However, there is one source of information that western writers in particular either ignore or are not aware of: the post-Islamic Persian literature.
Omar Khayyam is one of ancient Iran’s most notable mathematicians and poets. Khayyam’s Nowruz-Nameh provides a very clear and picturesque description of the courtly traditions of ancient Iran:
From the era of Keykhosrow till the days of Yazdegard, last of the pre-Islamic kings of Persia, the royal custom was thus: on the first day of the New Year, Now Ruz, the King's first visitor was the High Mobed of the Zoroastrians, who brought with him as gifts a golden goblet full of wine, a ring, some gold coins, a fistful of green sprigs of wheat, a sword, and a bow. In the language of Persia he would then glorify God and praise the monarch. This was the address of the High Mobad to the king : "O Majesty, on this feast of the Equinox, first day of the first month of the year, seeing that thou hast freely chosen God and the Faith of the Ancient ones; may Surush, the Angel-messenger, grant thee wisdom and insight and sagacity in thy affairs. Live long in praise, be happy and fortunate upon thy golden throne, drink immortality from the Cup of Jamshid; and keep in solemn trust the customs of our ancestors, their noble aspirations, fair gestures and the exercise of justice and righteousness. May thy soul flourish; may thy youth be as the new-grown grain; may thy horse be puissant, victorious; thy sword bright and deadly against foes; thy hawk swift against its prey; thy every act straight as the arrow's shaft. Go forth from thy rich throne, conquer new lands. Honour the craftsman and the sage in equal degree; disdain the acquisition of wealth. May thy house prosper and thy life be long!"
Note that the Nowruznameh text is published in Persian [Tehran: Nashr-i Chashmah, 2000].آئین ملوک عجم از گاه کیخسرو تا به روزگار یزدجرد شهریار که آخرین ملوک عجم بود، چنان بوده است که روز نوروز نخست کس از مردمان بیگانه، موبد موبدان پیش ملک آمدی با جام زرین پر می و انگشتری و درمی و دیناری خسروانی و یک دسته خوید سبز رسته و شمشیری و تیرکمان و دوات و قلم و اسپی و بازی و غلامی خوبروی و ستایش نمودی و نیایش کردی او را به زبان پارسی به عبارت ایشان. چون موبد موبدان از آفرین بپرداختی، پس بزرگان دولت آمدندی و خدمتها پیش آوردندی. آنچه که موبد موبدان به شاه میگوید، : شها، به جشن فروردین به ماه فروردین، به آزادی گزین یزدان و دین کیان، سروش آورد تو را دانائی و بینائی به کاردانی و دیزی و با خوی هژیر و شادباش بر تخت زرین و انوشه خور به جام جمشید و رسم نیاکان در همت بلند و نیکوکاری و ورزش داد و راستی نگاهدار، سرت سبزباد و جوانی چو خوید، اسپت کامکار و پیروز و تیغت روشن و کاری به دشمن و بازت گیرا و خجسته به درم و دینار، پیشت هنری و دانا گرامی .ودرم خوار و سرایت آباد و زندگانی بسیار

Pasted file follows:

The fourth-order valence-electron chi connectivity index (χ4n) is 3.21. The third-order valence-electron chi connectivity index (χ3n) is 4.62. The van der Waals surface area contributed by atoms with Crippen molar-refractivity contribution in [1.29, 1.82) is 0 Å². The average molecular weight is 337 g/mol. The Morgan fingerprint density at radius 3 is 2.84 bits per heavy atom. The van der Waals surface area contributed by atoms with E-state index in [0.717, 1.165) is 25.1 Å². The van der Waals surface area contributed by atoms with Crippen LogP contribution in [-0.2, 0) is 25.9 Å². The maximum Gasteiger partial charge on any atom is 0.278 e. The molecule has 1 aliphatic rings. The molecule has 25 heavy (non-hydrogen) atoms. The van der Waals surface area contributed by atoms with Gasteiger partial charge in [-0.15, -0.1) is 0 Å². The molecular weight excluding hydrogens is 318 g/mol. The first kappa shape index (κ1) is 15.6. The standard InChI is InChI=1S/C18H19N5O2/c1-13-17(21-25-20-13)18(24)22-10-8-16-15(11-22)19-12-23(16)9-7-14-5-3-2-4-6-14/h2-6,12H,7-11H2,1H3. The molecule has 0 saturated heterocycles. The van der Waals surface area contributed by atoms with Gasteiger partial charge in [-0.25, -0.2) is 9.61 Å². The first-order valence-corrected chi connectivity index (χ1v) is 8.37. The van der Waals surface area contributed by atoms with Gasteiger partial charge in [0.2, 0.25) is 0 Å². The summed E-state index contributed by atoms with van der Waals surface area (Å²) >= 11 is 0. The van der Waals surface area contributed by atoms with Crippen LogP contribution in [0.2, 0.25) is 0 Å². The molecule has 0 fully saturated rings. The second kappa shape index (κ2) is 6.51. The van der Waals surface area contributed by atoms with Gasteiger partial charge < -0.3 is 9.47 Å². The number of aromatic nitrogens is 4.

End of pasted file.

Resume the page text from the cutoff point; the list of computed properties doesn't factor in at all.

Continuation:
The analyses cited earlier by Briant, Sancisi-Weerdenburg, Kuhrt, and Drijvers are of course brilliant, but their main weakness is in ignoring Persian written sources such as the above and the lack of expeditions in Luristan and Kurdistan. This may be understood by the fact that the aforementioned researchers may be aware such sources but have yet to consult these as such a task would require the reading of New Persian poetry. Khayyam makes clear that Nowruz was celebrated at the king’s court, and few would question that the festival existed in antiquity.
(4) Finally, Lendering has actually provided an incomplete citation of the statement in Farrokh’s text. Below is the actual statement as it appears on p.61 (the italicized section is what Farrokh has referenced by citing Culican, the underlined section is what Lendering has omitted):
It is a little-known fact that one of the most important functions of Persepolis was “the celebration of the Persian New Year festival which had acquired an imperial significance".
Farrokh’s weakness here is that he should have discussed the western views that oppose the notion of a Nowruz festival at Persepolis in contrast to his referenced statement.
Lendering would have been more convincing had he refrained from citing out of context, withholding information about Farrokh’s cited source (i.e. Culican) and avoiding the mention of sources that oppose his own point of view. However, the main concern here is the Lendering’s knowledge of the Nowruz rituals (especially the Persian sources) is simply inadequate.
Like the case with the Lion of Ecbatana, he simply disagrees with a certain view – however he (like Farrokh) cannot categorically prove that he is absolutely correct. Instead of engaging in a scholarly debate however, Lendering again fails to disassociate the process of critical analysis from the person of Kaveh Farrokh.